Is it a dinosaur, or is it a… library?

OLJ Task 17: Thoughts for the Future

(NOTE: The above is a linked video version of the speech referenced below)

Write a 400 word analysis of The global transformation of libraries, LIS education, and LIS professionals by S. Hirsh (2013),  that addresses the following issues:

  1. What is the potential for the future of an organisation you are familiar with.
  2. What impact might the future have on us as information professionals.

In this speech, Professor Hirsh conveys her belief that technology has already changed the world of libraries and librarians exponentially and will continue to do so, because of the next wave of digital disruptions that we are facing (p. 2-3). Her analogy about dinosaurs dying out because they did not adapt to change, is uncomfortably applicable when we think about libraries in a changed/changing environment.


Professor Hirsh highlights the way our interaction with information has been disrupted and modified by development in digital technology. She lists examples (the Internet of Things, portable/wearable devices, virtual reality and big data) of emerging technologies and discusses their impact on the library environment (p.3). She identifies emerging trends in libraries who successfully adapt to these disruptive technologies, namely creation of collaborative learning spaces and great user experiences(p. 5).

What is the potential for the future of school libraries?

The school library clearly has potential to become a dinosaur, if it remains a place of only bookshelves and study spaces. However, if a school library is able to adapt by:

  1. creating a physical and virtual environment that fosters and encourages learning, mentoring, collaborating, creativity and knowledge creating (p. 7)
  2. facilitating and supporting the use of new technologies (p. 13)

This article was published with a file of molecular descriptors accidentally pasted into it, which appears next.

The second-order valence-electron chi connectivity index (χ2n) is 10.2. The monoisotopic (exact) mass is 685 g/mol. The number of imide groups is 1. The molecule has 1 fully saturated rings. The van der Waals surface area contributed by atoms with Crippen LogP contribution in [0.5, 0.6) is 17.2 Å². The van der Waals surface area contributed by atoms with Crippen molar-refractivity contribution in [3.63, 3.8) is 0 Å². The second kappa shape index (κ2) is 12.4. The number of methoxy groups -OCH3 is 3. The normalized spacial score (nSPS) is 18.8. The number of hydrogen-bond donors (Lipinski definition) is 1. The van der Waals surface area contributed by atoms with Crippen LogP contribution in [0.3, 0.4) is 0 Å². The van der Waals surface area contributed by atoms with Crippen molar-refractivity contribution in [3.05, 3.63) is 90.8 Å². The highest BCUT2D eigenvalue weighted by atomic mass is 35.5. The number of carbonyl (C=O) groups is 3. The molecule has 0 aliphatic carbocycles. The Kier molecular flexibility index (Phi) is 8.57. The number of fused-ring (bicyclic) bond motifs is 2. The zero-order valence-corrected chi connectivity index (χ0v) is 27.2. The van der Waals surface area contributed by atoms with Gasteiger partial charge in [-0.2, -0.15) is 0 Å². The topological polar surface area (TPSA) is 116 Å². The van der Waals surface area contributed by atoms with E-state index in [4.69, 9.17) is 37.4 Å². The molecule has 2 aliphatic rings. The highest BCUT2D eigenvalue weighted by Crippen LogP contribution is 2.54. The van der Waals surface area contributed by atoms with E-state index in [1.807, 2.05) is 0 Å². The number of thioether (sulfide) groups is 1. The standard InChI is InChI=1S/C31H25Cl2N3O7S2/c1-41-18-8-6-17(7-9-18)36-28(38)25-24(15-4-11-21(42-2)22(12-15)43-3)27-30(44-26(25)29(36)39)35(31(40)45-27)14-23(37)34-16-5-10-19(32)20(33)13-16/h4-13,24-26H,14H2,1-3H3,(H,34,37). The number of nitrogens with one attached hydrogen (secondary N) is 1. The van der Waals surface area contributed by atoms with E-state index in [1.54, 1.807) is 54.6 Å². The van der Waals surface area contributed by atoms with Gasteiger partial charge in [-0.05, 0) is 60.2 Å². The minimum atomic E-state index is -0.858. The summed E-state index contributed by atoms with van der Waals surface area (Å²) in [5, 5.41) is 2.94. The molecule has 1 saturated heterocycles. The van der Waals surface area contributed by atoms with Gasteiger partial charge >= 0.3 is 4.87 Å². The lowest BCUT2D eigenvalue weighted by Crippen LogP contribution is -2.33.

3. finding ways to reach out and deliver service into the community (p. 8)

THEN it has a future. It can become a hub in the school, a place where members of the community connect and have a great user experience, THEN it has potential to not only survive but thrive.


Professor Hirsh addresses the changing role of information professionals. She identifies essential skills for success in the field: interpersonal-, relationship-, leadership-, customer-, multi-tasking and problem solving- skills. They should be knowledgeable about foundational information and technology applications, as well as developments around the scholarly record and information dissemination (p. 15).

What impact might the future have on teacher librarians?

Teacher librarians have to be flexible and adaptable, as they support student learning and development in the changing information environment. As custodians, they need to create safe physical and virtual spaces with curated resources and tools that are relevant and appropriate for the students, taking into account privacy and cybersecurity (p.10-12). As counselors, they need to support development of online behaviour, social media presence and development of digital identities that show appropriate integrity, social citizenship and social responsibility (p. 10). As mentors they need to model and support knowledge creation and information use that displays integrity and honesty.

By credibly presenting relevant evidence and examples, and through logical reasoning, Professor Hirsch persuades the reader of the need for libraries to prepare for the future by adapting to change (p. 20).


Hirsh, S. (2013, October). The global transformation of libraries, LIS education, and LIS professionals. Paper presented at Library 2.013 Worldwide Virtual Conference, San Jose, CA, USA. Retrieved from

Library 2.0. (2013, November 3). The global transformation of libraries, LIS Education, and LIS professionals [Video file]. Retrieved from